Thursday, November 15, 2018

All the Way

A few years ago I saw the Oregon Shakespeare Festival's production of a play they'd commissioned, The Great Society by Robert Schenkkan, telling of the 1965-68 period of Lyndon Johnson's presidency in the format and manner of a Shakespearean historical tragedy. I found it an awesome play, and was sorry I'd missed their production of its predecessor, All the Way, about the first year of Johnson's presidency, 1963-64, the one that went on to a celebrated Broadway production with Bryan Cranston.

So when I saw that a local company, the Palo Alto Players, was doing All the Way, I figured I had to see it, and I just have. Well, they're not OSF, but it was pretty good. Michael Monagle doesn't look anything like LBJ - in fact none of the actors looked like the people they were playing, the Hubert Humphrey more resembling Walter Mondale, and the Ev Dirksen looking like a retired Confederate general, white beard and all - but Monagle was good with the Johnson style and at being the strong center of the cast. Some of the others, though they were all competent actors, looked a little fatigued by the intense pace in the second act. Best all-around were the scenes with the Black leaders (King, Abernathy, Wilkins, Carmichael, et al) which formed the main counterpoint to the white politicians.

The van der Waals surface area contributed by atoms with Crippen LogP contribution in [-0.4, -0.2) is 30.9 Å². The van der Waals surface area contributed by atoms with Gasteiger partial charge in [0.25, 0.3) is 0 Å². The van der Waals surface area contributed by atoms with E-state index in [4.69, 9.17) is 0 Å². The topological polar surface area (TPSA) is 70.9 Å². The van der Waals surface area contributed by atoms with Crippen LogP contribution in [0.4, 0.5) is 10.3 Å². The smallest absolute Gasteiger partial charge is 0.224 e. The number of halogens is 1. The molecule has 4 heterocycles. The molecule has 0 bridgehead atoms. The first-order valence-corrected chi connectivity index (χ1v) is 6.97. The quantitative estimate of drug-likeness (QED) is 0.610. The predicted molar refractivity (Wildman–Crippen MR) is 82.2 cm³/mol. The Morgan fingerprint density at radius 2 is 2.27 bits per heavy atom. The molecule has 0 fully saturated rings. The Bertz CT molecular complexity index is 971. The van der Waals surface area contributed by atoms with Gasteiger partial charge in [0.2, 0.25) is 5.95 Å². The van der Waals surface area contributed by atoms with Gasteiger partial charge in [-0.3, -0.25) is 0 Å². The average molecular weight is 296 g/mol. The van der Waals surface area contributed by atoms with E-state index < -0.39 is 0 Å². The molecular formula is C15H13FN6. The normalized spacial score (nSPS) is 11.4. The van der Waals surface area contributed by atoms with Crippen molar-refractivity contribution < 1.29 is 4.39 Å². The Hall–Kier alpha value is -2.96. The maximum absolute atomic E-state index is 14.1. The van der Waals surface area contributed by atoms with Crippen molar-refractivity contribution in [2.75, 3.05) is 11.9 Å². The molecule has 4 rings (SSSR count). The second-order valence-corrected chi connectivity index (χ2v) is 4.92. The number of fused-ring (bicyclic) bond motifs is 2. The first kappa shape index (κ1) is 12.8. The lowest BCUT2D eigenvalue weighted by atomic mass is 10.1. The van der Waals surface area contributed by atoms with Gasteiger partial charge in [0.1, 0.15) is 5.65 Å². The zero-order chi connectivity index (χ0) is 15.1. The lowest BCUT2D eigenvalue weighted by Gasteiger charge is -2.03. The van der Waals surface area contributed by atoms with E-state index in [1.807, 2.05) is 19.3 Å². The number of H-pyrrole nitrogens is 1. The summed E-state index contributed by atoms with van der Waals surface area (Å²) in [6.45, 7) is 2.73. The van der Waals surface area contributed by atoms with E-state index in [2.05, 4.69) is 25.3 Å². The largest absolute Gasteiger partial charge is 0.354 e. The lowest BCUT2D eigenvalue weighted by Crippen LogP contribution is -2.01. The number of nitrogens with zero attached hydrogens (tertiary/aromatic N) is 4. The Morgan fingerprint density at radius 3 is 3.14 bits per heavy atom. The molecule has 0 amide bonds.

Covering a much shorter period than the sequel, it's differently constructed, with less sense of the pressure of multiple events pushing down on Johnson. But it does have the same snap and quick scene changes. Thus, the first scene is set with Johnson in his seat on Air Force One flying back from Dallas. Then he stands up and delivers his first speech to Congress.

The first act is all about the passage of the 1964 Civil Rights Act, and manages to say more about the political maneuverings that got it past various hurdles than does Robert Caro's biography of that period of Johnson's life. This is, alas, more an indictment of Caro than a praise of the play.

The second act is on the 1964 presidential election, and has a weirdly sour feel as the play depicts Johnson consistently on the verge of losing to Goldwater (who never appears on stage), which is not at all how the election played out.

It was consistently gripping, and I'm glad I saw it. It's on through this Sunday, so locals can still go.

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